I admit I was taken a bit aback when my daughter said she wanted to take her (new) husband’s name, as I’ve been so comfortable living with my own (father’s) surname while married all these years. But she’s something of a romantic and I understood her feelings about bonding with her husband’s family and it is her life. And the day after the wedding she changed her facebook name to “firstname husbandssurname” which seemed weird, but then I thought, well, OK, she needs to live her own life. Today she was running around getting name changes. But it turns out that I did not understand her intentions. You may (or may not) recall from prior posts about names that my childrens’ names have the pattern “firstname middlename fathersurname mothersurname” where their legal surname is “fathersurname mothersurname” — space no hyphen. Turns out that her intention is to now have the three-name surname “fathersurname mothersurname husbandsurname.” She ran into trouble at the social security office where there was not enough space to write in all the names, and is now researching her legal options. I realize most of you do not know my daughter, but as someone who does know her, I should not have been surprised. It appears that the social security problem is a character limit. We’ll see how this goes. Years ago, when we were naming the children, we recognized the long-term problem of all these names. My husband’s idea was that, after a few generations, you’d just generate an acronym and start over.
It took about an hour, most of it spent on hold, but I think my son’s tax situation is cleared up. Although his two-name surname was clearly in the “last name” field of his return, and although the person who keyed in his $10 tax payment attributed it to the correct name (starting with the first part of his last name), the person who keyed in his return used the second half. Thus generating two IRS letters, one claiming a name mis-match for the SSN relative to past returns, and another claiming that he’d failed to pay his $10 tax bill. The IRS agent was pleasant and efficient, but told me to tell him to stick a hyphen in his name to prevent further problems. He commented that Spanish people have the same problem.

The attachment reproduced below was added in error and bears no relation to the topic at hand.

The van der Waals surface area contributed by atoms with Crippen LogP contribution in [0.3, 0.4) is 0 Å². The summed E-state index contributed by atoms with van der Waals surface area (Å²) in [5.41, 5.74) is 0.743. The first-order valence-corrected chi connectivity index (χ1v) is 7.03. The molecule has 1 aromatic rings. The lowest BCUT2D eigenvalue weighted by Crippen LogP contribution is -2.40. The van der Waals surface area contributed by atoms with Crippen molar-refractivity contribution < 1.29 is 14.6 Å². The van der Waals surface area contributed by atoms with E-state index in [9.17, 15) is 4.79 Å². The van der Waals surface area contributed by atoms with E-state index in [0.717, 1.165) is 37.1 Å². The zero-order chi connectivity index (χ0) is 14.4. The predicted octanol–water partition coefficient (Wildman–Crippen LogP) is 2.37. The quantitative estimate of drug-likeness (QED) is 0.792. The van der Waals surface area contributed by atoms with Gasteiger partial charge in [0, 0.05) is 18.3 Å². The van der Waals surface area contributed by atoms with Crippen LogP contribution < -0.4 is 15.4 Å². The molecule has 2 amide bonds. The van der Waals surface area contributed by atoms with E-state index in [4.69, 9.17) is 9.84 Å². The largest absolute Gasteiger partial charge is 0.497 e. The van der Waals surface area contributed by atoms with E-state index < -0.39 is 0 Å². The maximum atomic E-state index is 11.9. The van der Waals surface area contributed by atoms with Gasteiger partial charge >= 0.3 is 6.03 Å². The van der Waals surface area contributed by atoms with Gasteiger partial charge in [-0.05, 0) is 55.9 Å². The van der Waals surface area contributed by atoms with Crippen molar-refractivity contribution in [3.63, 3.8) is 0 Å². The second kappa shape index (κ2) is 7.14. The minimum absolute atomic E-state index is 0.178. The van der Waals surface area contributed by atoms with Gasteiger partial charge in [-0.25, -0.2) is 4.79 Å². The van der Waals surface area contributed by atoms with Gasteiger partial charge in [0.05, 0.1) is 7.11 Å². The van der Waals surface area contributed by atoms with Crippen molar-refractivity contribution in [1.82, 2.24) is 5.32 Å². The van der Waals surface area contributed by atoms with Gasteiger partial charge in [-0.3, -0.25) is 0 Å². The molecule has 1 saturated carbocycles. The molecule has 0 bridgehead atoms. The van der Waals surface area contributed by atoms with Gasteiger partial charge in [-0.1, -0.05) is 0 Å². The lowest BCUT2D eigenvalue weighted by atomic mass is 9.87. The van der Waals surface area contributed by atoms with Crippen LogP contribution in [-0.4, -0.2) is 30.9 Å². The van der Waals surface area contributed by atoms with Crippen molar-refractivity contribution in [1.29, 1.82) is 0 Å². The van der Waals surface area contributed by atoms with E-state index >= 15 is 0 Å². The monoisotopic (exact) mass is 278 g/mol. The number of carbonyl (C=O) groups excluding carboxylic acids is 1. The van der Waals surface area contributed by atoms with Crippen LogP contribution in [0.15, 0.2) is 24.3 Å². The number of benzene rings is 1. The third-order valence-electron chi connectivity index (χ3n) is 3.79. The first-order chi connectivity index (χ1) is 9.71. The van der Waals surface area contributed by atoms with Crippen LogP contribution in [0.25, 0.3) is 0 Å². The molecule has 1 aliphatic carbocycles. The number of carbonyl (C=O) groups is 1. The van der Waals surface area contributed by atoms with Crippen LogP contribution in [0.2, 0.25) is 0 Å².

This is about cultural dominance as well as gender roles. As I’ve mentioned before, we stuck my children with a two-name surname, adopting the Spanish system (although we are not Spanish): They are Firstname Middlename Fathersurname Mothersurname, to be alphabetized under Fathersurname, space no hyphen between the names. At the time we named them, hyphens still gave computers trouble so we thought the space was better. As it has turned out, hyphens have been almost universally adopted to clarify matters. This first/last business trips up Spanish-culture people when they hit the US, but it also confuses Asians, whose name conventions are the opposite of the English ones. (A Chinese TA once give me his students’ grades alphabetized by first name.) Matters would get a lot more clarified much more quickly if official forms switched from “first name” and “last name” or (worse) single name fields to “family name” in one box and “personal name(s)” in another. How long do you think it will take for the dominant culture to make such a simple adaptation to multiculturalism?
There are some issues to consider about naming yourself in print, and a lot of these are not obvious at first. I’ve been talking with some of my students about this, because several are thinking about changing their names for a variety of reasons, including marriage and language.
If you are thinking about changing your name, you may as well think about what’s at stake in the options. And even if your name is staying the same, you still have some choice in exactly how you write it for publication. What matters in a publication name? Continue reading “about names”
This may be the wrong network for this question, but here’s a try. In general, the terms “Black” and “African American” are considered non-derogatory among people in that group, with some preferring one and others the other and many people using them interchangeably. By contrast, many White young people are being taught that “African American” is the only acceptable term, and that “Black” is insulting. I am getting feedback from my students — few of whom are Black, some of whom have gone to integrated schools — that there are places where young AfAm/Black people take offense at the term Black, and other places where young AfAm/Black people laugh off or dislike African American and strongly prefer Black. So I’m pretty sure this is varying. My question is, does anybody know the parameters of how it is varying? What geographic areas or types of places go one way or the other? My hypothesis is that the only places where African American is preferred and Black is seen as derogatory is in White-dominated schools where the Black/AfAm kids are picking up what White kids are taught. But that could be wrong. Continue reading “black vs african american”